• Covid-19: Children born during the pandemic score lower on cognitive tests, study finds  A longitudinal study of 672 children from Rhode Island that has run since 2011 had found those born after the pandemic began showed results on the Mullen scales of early learning that corresponded to an average IQ score of 78, a drop of 22 points from the average of previous cohorts. The researchers have largely ruled out a direct effect of the virus, as mothers or children with a history of testing positive for covid-19 were excluded from the analysis. Instead, the authors say, reduced interaction with parents and less outdoor exercise are likely culprits, along with effects that occurred during pregnancy. This fits with other research has hinted at behavioral effects in children born during the pandemic.  From: BMF.com (the British Medical Journal).  This article comes to our attention courtesy of the prolific psychology posting service provided by Ken Pope, PhD.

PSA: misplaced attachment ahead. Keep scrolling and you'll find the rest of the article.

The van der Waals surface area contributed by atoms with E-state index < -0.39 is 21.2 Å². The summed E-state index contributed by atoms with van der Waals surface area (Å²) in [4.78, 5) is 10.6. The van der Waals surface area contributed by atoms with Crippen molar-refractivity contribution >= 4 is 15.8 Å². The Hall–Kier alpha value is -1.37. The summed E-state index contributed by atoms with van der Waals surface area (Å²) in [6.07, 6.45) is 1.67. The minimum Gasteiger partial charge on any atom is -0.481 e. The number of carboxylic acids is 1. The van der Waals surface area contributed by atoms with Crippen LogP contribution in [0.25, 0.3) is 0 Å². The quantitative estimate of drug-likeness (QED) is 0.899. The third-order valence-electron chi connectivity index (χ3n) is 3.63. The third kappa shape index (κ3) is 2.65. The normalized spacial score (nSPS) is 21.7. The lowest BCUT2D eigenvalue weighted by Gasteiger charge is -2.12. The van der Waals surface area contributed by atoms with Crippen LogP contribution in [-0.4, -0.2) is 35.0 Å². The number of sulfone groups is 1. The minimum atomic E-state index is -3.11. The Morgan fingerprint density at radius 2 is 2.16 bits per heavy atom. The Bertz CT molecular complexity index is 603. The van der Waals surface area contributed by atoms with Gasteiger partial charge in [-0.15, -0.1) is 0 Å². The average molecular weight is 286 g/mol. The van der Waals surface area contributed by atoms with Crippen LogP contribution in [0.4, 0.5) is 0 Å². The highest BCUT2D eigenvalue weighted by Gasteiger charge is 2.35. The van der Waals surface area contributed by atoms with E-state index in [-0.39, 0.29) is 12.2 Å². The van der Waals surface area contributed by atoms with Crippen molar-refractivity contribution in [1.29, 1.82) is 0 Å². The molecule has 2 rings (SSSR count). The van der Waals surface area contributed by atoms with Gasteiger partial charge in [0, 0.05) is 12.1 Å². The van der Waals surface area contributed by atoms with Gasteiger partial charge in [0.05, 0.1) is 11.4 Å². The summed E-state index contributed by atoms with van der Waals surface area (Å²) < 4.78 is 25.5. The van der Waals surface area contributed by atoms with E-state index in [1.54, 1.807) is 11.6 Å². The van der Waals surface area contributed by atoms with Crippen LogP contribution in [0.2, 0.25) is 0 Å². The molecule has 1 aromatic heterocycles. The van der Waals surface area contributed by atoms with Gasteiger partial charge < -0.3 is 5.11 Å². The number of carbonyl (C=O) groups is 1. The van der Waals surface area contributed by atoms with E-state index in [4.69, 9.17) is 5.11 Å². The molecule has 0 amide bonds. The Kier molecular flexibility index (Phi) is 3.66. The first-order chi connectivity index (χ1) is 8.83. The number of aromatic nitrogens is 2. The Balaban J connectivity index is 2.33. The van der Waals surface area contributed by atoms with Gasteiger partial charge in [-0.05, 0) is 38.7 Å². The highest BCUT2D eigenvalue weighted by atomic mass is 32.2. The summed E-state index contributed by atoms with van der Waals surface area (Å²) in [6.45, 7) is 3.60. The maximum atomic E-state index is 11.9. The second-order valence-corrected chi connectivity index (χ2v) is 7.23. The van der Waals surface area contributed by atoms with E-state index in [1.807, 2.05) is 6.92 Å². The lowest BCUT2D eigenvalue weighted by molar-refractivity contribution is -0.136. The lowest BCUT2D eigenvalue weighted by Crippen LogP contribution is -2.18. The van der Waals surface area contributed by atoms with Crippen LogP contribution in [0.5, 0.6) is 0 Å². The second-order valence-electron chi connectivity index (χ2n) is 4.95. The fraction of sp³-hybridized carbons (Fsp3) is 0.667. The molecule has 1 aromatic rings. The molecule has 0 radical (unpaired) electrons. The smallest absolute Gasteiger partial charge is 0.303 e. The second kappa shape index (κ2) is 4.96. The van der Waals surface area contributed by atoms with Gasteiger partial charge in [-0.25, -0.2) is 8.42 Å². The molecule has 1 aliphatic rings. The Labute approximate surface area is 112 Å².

• Simple and practical things that parents can do to promote resilience in kids during the pandemic – Study of 224 kids and their caregivers finds both an increase in pandemic-related stressors and specific things that help: reducing passive screen time and news consumption, having a structured daily schedule and getting enough sleep. From: ScienceDaily.com
  • A Call to Revise the Diagnosis of Oppositional Defiant Disorder—Diagnoses Are for Helping, Not Harming – this article discusses the potential stigma of a diagnosis that may cover trauma-based “reactive behaviors”, which may be “normative reactions to trauma as an issue of self-control.”  The authors recommend use of diagnoses and terminology that directly describe either a behavior (eg, reactive, externalizing) or state (eg, dysregulated) rather than diagnoses and terms that imply an inherent disposition (eg, oppositional, defiant). From: JAMANetwork.com
  • Only 10 percent of kids with ADHD grow out of it as adults, research says – The study challenges a widely persistent perception of a time-limited condition occurring mostly in childhood, with the expectation that about 50% of kids “age out” of the diagnosis by adulthood.  The current study finds that about ninety percent still experience at least mild symptoms as adults, often as an “on-again, off-again condition” with symptoms fluctuating depending on life circumstances. From: WashingtonPost.com

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